"Above all, kinetic activity and active combat between Ukrainian and Russian forces create an environment in which standard verification measures are sometimes impracticable or impossible," the cable read at one point.
"The United States takes very seriously our responsibility to ensure appropriate oversight of all US assistance," one State Department spokesperson said in a statement following reports on the matter.
In response to the Republicans trying to question Biden's decisions, Democrats are calling on their GOP counterparts to show unity in the United States regarding support for Ukraine so that Russia does not see the rift in Washington.
They are calling, instead, for special oversight regarding the aid to Ukraine in the long-run regardless of the planning suggested by higher-ups for solutions to the problem, such as an app that posts all the aid to a blockchain, the use of Ukrainian troops to conduct inspections on the ground, and the documentation of aid through photos upon their reception by beneficiaries.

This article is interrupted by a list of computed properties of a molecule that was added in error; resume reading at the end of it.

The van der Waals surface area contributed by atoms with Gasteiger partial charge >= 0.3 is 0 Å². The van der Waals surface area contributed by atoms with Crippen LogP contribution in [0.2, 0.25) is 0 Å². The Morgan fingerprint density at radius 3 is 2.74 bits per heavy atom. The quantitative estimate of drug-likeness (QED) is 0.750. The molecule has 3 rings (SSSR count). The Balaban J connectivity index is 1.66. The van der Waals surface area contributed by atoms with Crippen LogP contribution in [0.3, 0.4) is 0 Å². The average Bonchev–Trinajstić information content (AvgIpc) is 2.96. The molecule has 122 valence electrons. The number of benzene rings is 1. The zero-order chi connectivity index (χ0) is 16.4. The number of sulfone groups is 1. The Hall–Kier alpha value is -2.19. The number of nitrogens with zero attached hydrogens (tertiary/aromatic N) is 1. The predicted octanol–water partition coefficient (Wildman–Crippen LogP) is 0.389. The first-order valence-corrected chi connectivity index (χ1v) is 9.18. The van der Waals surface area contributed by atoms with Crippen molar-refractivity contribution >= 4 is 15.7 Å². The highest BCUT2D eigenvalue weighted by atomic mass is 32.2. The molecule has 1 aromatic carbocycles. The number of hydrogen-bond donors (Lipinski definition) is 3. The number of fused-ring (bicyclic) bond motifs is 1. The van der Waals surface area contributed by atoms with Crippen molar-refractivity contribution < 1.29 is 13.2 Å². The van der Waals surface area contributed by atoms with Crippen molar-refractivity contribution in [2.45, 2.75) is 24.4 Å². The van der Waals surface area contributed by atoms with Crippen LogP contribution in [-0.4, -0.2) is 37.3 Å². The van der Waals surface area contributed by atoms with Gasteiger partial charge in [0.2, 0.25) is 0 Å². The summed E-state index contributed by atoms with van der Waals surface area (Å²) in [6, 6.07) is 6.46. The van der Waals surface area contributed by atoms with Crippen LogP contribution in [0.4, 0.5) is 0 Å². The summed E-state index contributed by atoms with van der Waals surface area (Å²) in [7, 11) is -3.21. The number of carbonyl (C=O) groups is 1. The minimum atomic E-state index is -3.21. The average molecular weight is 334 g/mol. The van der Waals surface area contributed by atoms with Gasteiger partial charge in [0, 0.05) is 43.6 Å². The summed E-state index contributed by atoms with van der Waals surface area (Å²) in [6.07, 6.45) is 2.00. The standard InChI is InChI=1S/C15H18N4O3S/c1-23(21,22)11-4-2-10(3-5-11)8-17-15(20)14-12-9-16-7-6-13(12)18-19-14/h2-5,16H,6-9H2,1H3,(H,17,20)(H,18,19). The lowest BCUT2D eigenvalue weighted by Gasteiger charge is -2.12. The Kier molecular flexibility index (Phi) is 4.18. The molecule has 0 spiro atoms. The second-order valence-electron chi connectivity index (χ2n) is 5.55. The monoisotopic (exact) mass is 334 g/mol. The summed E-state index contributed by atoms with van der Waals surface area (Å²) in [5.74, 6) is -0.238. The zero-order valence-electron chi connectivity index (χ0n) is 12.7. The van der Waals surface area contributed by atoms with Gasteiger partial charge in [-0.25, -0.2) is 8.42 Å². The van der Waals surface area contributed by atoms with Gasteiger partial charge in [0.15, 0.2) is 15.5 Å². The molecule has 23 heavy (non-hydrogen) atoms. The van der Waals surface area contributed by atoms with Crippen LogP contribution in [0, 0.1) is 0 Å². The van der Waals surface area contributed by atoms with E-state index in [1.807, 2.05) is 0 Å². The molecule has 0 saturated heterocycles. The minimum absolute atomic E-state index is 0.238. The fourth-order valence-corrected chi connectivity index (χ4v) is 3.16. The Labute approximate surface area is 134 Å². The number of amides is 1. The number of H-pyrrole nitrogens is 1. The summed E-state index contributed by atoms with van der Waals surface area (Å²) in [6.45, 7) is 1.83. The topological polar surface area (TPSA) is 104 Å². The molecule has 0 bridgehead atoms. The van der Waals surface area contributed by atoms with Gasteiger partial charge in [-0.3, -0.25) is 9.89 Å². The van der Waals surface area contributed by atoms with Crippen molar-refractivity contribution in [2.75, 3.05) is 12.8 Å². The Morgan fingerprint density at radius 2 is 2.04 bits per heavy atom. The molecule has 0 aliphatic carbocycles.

Democrat lawmaker Sara Jacobs acknowledged, however, that the battles taking place in Ukraine would make it incredibly difficult for monitoring to take place. "We don’t have enough mobility within the country to really be able to do it," she said.
Meanwhile, the inspector general's office at the Department of Defense reiterated the same words, saying the war presented unique challenges for oversight, especially when it comes to determining exactly where weapons pumped into Ukraine go if they were not immediately deployed.